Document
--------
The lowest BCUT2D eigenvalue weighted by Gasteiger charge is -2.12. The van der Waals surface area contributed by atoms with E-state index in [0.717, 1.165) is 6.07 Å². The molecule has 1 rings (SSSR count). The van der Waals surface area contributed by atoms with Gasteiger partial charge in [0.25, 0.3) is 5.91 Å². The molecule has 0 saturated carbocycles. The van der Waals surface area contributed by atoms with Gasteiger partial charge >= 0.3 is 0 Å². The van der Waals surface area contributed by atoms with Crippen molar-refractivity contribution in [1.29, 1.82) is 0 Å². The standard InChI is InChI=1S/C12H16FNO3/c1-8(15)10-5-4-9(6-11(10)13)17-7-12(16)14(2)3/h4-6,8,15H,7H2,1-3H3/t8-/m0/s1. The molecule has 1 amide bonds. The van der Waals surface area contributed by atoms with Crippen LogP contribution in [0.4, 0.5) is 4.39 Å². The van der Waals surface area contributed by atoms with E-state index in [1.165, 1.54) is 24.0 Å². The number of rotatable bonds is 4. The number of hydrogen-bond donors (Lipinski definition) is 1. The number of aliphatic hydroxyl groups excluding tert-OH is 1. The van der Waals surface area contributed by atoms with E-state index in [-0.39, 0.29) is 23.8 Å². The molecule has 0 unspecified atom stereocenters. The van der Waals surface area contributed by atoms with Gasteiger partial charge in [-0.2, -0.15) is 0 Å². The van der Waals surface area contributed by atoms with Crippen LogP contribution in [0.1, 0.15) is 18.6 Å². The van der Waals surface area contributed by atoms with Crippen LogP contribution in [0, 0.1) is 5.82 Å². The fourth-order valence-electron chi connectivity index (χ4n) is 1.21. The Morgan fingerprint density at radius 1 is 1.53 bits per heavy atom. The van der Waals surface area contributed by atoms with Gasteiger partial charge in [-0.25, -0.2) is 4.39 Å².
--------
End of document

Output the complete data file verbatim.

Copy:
The lowest BCUT2D eigenvalue weighted by Gasteiger charge is -2.12. The van der Waals surface area contributed by atoms with E-state index in [0.717, 1.165) is 6.07 Å². The molecule has 1 rings (SSSR count). The van der Waals surface area contributed by atoms with Gasteiger partial charge in [0.25, 0.3) is 5.91 Å². The molecule has 0 saturated carbocycles. The van der Waals surface area contributed by atoms with Gasteiger partial charge >= 0.3 is 0 Å². The van der Waals surface area contributed by atoms with Crippen molar-refractivity contribution in [1.29, 1.82) is 0 Å². The standard InChI is InChI=1S/C12H16FNO3/c1-8(15)10-5-4-9(6-11(10)13)17-7-12(16)14(2)3/h4-6,8,15H,7H2,1-3H3/t8-/m0/s1. The molecule has 1 amide bonds. The van der Waals surface area contributed by atoms with Crippen LogP contribution in [0.4, 0.5) is 4.39 Å². The van der Waals surface area contributed by atoms with E-state index in [1.165, 1.54) is 24.0 Å². The number of rotatable bonds is 4. The number of hydrogen-bond donors (Lipinski definition) is 1. The number of aliphatic hydroxyl groups excluding tert-OH is 1. The van der Waals surface area contributed by atoms with E-state index in [-0.39, 0.29) is 23.8 Å². The molecule has 0 unspecified atom stereocenters. The van der Waals surface area contributed by atoms with Gasteiger partial charge in [-0.2, -0.15) is 0 Å². The van der Waals surface area contributed by atoms with Crippen LogP contribution in [0.1, 0.15) is 18.6 Å². The van der Waals surface area contributed by atoms with Crippen LogP contribution in [0, 0.1) is 5.82 Å². The fourth-order valence-electron chi connectivity index (χ4n) is 1.21. The Morgan fingerprint density at radius 1 is 1.53 bits per heavy atom. The van der Waals surface area contributed by atoms with Gasteiger partial charge in [-0.25, -0.2) is 4.39 Å².